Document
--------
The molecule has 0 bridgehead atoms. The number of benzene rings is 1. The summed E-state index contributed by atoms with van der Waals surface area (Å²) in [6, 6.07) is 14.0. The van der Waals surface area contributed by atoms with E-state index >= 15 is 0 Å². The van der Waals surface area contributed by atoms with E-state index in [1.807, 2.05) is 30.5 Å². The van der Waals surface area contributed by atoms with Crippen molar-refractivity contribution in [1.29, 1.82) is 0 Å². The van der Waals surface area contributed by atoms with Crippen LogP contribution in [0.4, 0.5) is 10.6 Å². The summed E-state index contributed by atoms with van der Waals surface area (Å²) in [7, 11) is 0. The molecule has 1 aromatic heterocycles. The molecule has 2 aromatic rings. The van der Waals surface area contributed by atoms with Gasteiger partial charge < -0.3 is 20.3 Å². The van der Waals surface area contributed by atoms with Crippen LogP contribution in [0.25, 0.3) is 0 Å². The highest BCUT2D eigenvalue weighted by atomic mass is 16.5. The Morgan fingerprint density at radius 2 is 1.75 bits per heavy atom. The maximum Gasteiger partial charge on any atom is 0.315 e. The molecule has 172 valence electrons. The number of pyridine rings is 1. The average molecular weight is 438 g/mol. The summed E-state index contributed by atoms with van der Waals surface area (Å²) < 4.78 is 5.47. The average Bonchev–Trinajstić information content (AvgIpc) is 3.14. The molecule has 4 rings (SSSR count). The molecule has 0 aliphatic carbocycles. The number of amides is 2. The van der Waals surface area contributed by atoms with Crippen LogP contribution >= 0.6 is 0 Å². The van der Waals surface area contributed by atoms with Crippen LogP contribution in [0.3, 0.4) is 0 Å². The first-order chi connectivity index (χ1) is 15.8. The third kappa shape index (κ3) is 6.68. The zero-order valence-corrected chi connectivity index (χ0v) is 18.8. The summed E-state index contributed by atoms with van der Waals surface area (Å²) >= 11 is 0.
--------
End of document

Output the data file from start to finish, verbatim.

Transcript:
The molecule has 0 bridgehead atoms. The number of benzene rings is 1. The summed E-state index contributed by atoms with van der Waals surface area (Å²) in [6, 6.07) is 14.0. The van der Waals surface area contributed by atoms with E-state index >= 15 is 0 Å². The van der Waals surface area contributed by atoms with E-state index in [1.807, 2.05) is 30.5 Å². The van der Waals surface area contributed by atoms with Crippen molar-refractivity contribution in [1.29, 1.82) is 0 Å². The van der Waals surface area contributed by atoms with Crippen LogP contribution in [0.4, 0.5) is 10.6 Å². The summed E-state index contributed by atoms with van der Waals surface area (Å²) in [7, 11) is 0. The molecule has 1 aromatic heterocycles. The molecule has 2 aromatic rings. The van der Waals surface area contributed by atoms with Gasteiger partial charge < -0.3 is 20.3 Å². The van der Waals surface area contributed by atoms with Crippen LogP contribution in [0.25, 0.3) is 0 Å². The highest BCUT2D eigenvalue weighted by atomic mass is 16.5. The Morgan fingerprint density at radius 2 is 1.75 bits per heavy atom. The maximum Gasteiger partial charge on any atom is 0.315 e. The molecule has 172 valence electrons. The number of pyridine rings is 1. The average molecular weight is 438 g/mol. The summed E-state index contributed by atoms with van der Waals surface area (Å²) < 4.78 is 5.47. The average Bonchev–Trinajstić information content (AvgIpc) is 3.14. The molecule has 4 rings (SSSR count). The molecule has 0 aliphatic carbocycles. The number of amides is 2. The van der Waals surface area contributed by atoms with Crippen LogP contribution >= 0.6 is 0 Å². The van der Waals surface area contributed by atoms with Crippen LogP contribution in [0.3, 0.4) is 0 Å². The first-order chi connectivity index (χ1) is 15.8. The third kappa shape index (κ3) is 6.68. The zero-order valence-corrected chi connectivity index (χ0v) is 18.8. The summed E-state index contributed by atoms with van der Waals surface area (Å²) >= 11 is 0.